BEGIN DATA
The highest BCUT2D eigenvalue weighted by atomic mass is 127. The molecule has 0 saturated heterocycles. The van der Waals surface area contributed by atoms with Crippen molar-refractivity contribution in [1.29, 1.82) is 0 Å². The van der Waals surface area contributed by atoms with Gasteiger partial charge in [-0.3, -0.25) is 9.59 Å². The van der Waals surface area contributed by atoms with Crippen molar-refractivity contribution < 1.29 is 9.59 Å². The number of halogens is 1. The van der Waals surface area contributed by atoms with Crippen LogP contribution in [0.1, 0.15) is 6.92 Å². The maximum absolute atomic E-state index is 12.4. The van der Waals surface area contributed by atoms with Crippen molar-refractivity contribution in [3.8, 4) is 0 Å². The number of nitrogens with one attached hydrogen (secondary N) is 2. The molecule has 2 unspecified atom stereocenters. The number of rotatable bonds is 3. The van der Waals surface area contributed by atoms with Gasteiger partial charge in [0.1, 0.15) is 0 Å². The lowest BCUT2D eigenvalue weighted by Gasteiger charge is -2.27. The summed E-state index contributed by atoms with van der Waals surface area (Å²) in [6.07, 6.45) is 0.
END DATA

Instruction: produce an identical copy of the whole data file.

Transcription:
The highest BCUT2D eigenvalue weighted by atomic mass is 127. The molecule has 0 saturated heterocycles. The van der Waals surface area contributed by atoms with Crippen molar-refractivity contribution in [1.29, 1.82) is 0 Å². The van der Waals surface area contributed by atoms with Gasteiger partial charge in [-0.3, -0.25) is 9.59 Å². The van der Waals surface area contributed by atoms with Crippen molar-refractivity contribution < 1.29 is 9.59 Å². The number of halogens is 1. The van der Waals surface area contributed by atoms with Crippen LogP contribution in [0.1, 0.15) is 6.92 Å². The maximum absolute atomic E-state index is 12.4. The van der Waals surface area contributed by atoms with Crippen molar-refractivity contribution in [3.8, 4) is 0 Å². The number of nitrogens with one attached hydrogen (secondary N) is 2. The molecule has 2 unspecified atom stereocenters. The number of rotatable bonds is 3. The van der Waals surface area contributed by atoms with Gasteiger partial charge in [0.1, 0.15) is 0 Å². The lowest BCUT2D eigenvalue weighted by Gasteiger charge is -2.27. The summed E-state index contributed by atoms with van der Waals surface area (Å²) in [6.07, 6.45) is 0.